The evolution of backhand grips[edit]

The backhand can be executed with either one or both hands. As of 2014 three of the top 100 ranked women used a one-handed grip. Twenty-four of the top 100 ranked men used a one-handed grip, down from almost 50 a decade earlier.[1]

For most of the 20th century the backhand was performed with one hand, using either a backhand Eastern or Continental grip. In modern tennis, there are a few professional players who use a Semi-western one-hand backhand. This shot is held in a similar manner to the Eastern forehand. It has much more topspin potential than the traditional Eastern one-hander. The Semi-western one-handed backhand grip makes it easier for a one-handed player to hit balls at shoulder height, but harder to hit low balls, and vice versa for the eastern one-handed backhand.[citation needed] The eastern one-handed backhand and its variants are used by most pros with strong single-handed backhand drives, like Gustavo Kuerten (now retired), especially Richard Gasquet among the men, and Justine Henin (now retired) among the women.

The two-handed backhand is most commonly used with the forehand hand holding the racquet with a Continental grip and the non-dominant hand holding the racquet with a Semi-western forehand grip. While this is by far the most common way to hit a two-handed backhand, there are players who use different ways of holding the racquet for a two-handed backhand.

The player long considered to have had the best backhand of all time, Don Budge, had a very powerful one-handed stroke in the 1930s and 1940s that imparted topspin onto the ball. Ken Rosewall, a one-handed backhand, used a tremendously accurate slice backhand with underspin through the 1950s and 1960s. The one-handed backhand slice is often used in rallies as it is a comfortable shot. Andre Agassi in particular increased his use of the one-handed backhand and often hit an unreturnable dropshot with it.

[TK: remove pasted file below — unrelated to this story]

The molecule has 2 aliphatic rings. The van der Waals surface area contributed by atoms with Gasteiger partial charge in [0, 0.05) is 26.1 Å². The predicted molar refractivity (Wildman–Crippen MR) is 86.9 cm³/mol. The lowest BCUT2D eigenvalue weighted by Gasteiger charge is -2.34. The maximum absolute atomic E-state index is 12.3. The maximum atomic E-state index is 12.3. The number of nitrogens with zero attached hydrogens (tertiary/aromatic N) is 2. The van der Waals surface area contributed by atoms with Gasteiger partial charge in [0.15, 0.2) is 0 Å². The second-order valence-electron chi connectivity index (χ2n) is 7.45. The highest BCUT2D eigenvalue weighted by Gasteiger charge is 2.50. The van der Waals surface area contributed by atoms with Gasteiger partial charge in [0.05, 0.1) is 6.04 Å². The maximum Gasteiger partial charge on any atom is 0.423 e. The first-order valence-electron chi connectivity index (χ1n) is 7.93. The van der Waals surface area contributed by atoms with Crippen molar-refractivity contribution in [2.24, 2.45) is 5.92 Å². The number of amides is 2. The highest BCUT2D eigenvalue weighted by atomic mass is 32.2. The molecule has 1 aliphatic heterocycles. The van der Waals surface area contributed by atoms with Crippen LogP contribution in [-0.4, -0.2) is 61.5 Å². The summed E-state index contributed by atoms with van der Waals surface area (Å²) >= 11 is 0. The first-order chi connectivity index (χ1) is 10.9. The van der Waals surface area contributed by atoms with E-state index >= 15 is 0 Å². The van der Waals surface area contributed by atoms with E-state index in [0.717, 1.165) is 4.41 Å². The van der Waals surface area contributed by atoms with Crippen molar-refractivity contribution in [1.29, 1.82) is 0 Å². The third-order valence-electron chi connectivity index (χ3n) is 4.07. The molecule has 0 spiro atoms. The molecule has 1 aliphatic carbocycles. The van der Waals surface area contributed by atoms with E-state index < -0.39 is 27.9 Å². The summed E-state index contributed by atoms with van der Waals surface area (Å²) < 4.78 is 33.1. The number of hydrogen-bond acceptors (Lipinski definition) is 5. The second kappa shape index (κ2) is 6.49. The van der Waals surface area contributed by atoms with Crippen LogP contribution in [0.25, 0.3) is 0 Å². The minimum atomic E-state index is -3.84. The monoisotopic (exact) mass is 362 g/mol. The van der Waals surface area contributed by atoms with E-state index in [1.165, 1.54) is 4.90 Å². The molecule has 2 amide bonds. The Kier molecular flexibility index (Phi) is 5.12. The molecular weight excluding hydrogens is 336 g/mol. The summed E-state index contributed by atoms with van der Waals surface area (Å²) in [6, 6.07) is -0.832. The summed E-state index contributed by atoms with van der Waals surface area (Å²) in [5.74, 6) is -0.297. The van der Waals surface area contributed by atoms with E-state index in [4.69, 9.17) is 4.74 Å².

Grips used for serving[edit]

The grip for the serve depends on the type of serve. At professional levels, the continental grip is used to hit all serves. Some players turn the grip more, towards the Eastern backhand grip (bevel #1), to maximize spin during a kick serve.

To impart slice onto a serve, the server tosses the ball a little to the right of their body (if they are right-handed) and cuts the ball diagonally to create side and topspin. For a right-hander, the slice serve curves to the left and down in the court. This pulls players out wide or jams them into their body to set up a high, put away ball.

There is also the kick serve, widely used for the second serve because of its great margin, ability to drop into the court, and for offsetting opponents because of its spin. For most, the topspin serve is hit by using a Continental forehand grip (bevel #2) and some use an Eastern backhand grip (bevel #1) to generate more spin.


  1. ^ Steinberger, Michael (2014-08-24). "The Death of the One-Handed Backhand". The New York Times Magazine. p. MM40. Retrieved 2018-07-25.